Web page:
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Nova Scotia TeensGet Conditional Discharges For Sharing Girls' Nude Photos



Six teenage boysin Nova Scotia were handed conditional discharges after creating a Facebookgroup to share intimate photos of girls.


BRIDGEWATER, N.S.— Six young Nova Scotia men who admitted to exchanging intimate images of atleast 20 girls without their consent treated the victims as "objects forthe accused's own sexual gratification,'' a Nova Scotia judge said Wednesday inhanding down conditional discharges.

布里奇沃特,加拿大新斯科舍省 — 6名新斯科舍年轻人被证实未经女孩允许互相交换了至少20名女孩的私照,正如一名新斯科舍法官所言“女孩子们的照片被当作一件满足被告们性欲的牺牲品“

But Judge PaulScovil also recognized that the young men have shown remorse for their part inthe creation two Dropbox accounts for the purpose of sharing dozens of intimateimages of girls naked or in various states of undress.


"The victimswere in a vulnerable position that these accused took advantage of,'' saidScovil as the six young men watched on from the gallery amongst loved ones.

`“受害人处于一个易被被告利用的弱势地位” 斯科维尔法官在6个年轻人从走廊看着自己亲人时说到。

"These youngmen have come forward and admitted responsibility. Each one of them has saidhow they understand how they hurt the victims, and I am encouraged by that.''


Records will beerased


The conditionaldischarges mean the six young men will follow court-imposed conditions for ninemonths — which include completing community service and counselling — and thattheir youth court records will be erased three years from the date they pleadedguilty.


Scovil acknowledgedthat some of the conditions of his decision may have already been met.


Court heard thatthe six young men have participated in a restorative justice process sincebeing charged in July 2016.


All six chose toaddress the court Wednesday, each expressing their remorse.


"It'sprobably the biggest mistake I will make in my life,'' one of the young mentold Scovil.


At the time theywere charged, four of the accused were 15 years old and the other two were 18.However, all were under 18 when the offences were committed, which means theiridentities are protected from publication under the Youth Criminal Justice Act.The victims' identities are also protected.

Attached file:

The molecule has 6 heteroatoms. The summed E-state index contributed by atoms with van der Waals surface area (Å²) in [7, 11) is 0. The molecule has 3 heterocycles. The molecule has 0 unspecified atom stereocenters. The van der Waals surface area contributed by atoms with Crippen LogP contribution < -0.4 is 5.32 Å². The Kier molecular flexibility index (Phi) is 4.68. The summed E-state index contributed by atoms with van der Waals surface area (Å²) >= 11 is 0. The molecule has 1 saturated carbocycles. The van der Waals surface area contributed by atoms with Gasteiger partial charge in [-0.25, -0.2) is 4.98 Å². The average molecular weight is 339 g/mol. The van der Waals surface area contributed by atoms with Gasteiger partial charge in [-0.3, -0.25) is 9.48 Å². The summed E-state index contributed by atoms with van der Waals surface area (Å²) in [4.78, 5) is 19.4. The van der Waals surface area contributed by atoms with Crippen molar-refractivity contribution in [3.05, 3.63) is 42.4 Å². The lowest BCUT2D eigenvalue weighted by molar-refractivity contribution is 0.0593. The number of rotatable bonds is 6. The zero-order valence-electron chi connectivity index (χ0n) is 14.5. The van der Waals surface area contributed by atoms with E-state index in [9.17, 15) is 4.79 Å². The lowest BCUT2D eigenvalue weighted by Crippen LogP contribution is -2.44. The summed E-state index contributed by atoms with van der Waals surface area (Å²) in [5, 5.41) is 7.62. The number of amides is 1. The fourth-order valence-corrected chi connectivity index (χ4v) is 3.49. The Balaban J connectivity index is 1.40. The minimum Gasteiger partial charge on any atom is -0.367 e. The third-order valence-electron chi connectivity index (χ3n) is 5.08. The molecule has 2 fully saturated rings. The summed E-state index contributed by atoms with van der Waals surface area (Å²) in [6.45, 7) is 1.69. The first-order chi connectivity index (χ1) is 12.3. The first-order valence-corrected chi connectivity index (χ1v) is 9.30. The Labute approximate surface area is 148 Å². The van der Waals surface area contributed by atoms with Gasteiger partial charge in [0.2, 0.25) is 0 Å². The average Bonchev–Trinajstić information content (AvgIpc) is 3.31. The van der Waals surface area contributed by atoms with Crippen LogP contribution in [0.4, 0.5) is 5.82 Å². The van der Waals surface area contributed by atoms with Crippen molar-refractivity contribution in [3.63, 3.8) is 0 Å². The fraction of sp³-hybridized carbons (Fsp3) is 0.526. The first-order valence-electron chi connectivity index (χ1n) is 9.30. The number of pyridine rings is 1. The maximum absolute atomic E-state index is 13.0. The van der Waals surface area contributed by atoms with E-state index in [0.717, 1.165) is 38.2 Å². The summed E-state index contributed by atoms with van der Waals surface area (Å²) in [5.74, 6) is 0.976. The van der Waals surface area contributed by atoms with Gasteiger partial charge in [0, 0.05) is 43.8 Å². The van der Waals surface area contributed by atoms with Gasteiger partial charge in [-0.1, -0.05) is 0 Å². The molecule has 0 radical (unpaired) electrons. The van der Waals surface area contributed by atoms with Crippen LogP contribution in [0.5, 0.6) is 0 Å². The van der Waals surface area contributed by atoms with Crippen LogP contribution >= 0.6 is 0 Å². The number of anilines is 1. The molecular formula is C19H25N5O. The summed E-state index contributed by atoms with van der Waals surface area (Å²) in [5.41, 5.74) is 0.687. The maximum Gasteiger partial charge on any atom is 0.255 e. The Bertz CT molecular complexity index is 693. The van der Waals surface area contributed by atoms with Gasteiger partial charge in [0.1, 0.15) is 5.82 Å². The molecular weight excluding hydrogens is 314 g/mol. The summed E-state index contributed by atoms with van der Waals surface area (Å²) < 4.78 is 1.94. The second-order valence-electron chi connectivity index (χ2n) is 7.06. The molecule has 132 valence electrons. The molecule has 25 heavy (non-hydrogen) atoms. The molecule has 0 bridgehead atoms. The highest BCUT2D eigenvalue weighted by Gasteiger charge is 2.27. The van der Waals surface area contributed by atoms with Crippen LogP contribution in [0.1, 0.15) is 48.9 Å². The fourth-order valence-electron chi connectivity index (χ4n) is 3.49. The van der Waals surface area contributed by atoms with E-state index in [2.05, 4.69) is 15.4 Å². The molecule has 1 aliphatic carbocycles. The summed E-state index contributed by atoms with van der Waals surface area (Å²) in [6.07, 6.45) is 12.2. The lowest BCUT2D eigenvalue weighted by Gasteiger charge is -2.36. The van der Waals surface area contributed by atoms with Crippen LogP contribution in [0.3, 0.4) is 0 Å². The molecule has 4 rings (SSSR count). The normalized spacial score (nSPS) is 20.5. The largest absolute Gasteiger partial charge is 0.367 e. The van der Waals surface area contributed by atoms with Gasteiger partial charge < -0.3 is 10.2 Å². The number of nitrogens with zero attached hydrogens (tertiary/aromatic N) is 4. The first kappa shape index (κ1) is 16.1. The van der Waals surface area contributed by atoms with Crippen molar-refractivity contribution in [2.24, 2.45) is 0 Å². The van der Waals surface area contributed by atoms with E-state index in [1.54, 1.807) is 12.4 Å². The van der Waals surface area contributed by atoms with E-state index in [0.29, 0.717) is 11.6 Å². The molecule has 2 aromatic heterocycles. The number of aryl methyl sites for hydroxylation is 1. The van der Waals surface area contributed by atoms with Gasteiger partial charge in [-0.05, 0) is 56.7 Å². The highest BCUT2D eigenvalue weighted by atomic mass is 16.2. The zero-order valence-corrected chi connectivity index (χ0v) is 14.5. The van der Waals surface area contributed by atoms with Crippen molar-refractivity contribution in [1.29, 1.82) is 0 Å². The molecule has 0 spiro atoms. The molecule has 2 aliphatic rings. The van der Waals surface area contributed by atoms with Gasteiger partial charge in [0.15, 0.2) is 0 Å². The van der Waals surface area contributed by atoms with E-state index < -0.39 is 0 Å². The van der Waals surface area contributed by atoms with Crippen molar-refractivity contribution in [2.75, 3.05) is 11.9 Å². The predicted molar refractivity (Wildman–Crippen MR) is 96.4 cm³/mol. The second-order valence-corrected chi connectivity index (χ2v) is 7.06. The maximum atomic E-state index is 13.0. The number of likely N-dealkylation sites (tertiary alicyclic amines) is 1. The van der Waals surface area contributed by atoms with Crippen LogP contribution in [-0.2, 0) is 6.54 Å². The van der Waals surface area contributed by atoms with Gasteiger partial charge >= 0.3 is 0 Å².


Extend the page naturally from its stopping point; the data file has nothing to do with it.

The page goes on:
It's probably the biggest mistake I will make in my life.
— Teen accusedof sharing intimate photos without consent

— 被指控未经允许分享私照的年轻人

The case is one ofCanada's largest involving a relatively untested law introduced in 2015 tocombat the non-consensual sharing of intimate images.


The law came afterthe suicide of Nova Scotia teen Rehtaeh Parsons, whose family says a photo ofher allegedly being sexually assaulted was circulated among students at herschool in Cole Harbour.


Senior Crownattorney Peter Dostal said the decision acknowledges the seriousness of theoffence.


"These youngpersons were not in any way bad kids,'' said Dostal outside of court."What we hope that can be taken out of this is that despite all of theirgood character, they made some profoundly poor choices.''

“这些年轻人不是坏孩子,” 多斯特尔在法庭外说道,“我们希望能从中得到的是,尽管他们有良好的性格,但他们做出了一些非常糟糕的选择。”

No victim impactstatements were submitted with the court.


Judge accused defence of victim-blaming


Scovil also tookdefence lawyers to task for arguing in a joint-submission that the girls shouldhave known photos shared through Snapchat could have been saved.


He said thatwrongfully blamed the victims.


"Suchthinking and such comments harken back to a time of sexual stereotyping thatanyone who has been offended against sexually must have put themselves in thatposition... It's discouraging that (society) would still look to women andblame them for what took place,'' said Scovil.


But defence lawyerStan MacDonald said that was not the intent of their arguments. He said whatthey did was present an "alternative view.''


"At no pointin time did we make any attempt whatsoever to blame any victims,'' saidMacDonald, one of six lawyers who argued for an absolute discharge. "Itake issue with the comments that the judge made.''


The boys, who areall from the Bridgewater area, admitted to forming a private Facebook group toexchange photos of the girls, who ranged in age from 13 to 17.


In the agreedstatement, the photos' subjects cited a variety of motivations for sending theimages.


Some said theyfelt pressured by what they described as persistent requests for intimateimages, while others said they were vying for boys' affections or just jokingaround, the statement said.


The document saidone 13-year-old girl was repeatedly asked for sexual photos by one of theaccused over the course of several days, despite persistent rejection.


Another girl whowas 14 at the time said the boy would talk about how they could trust eachother, then asked her for naked photos.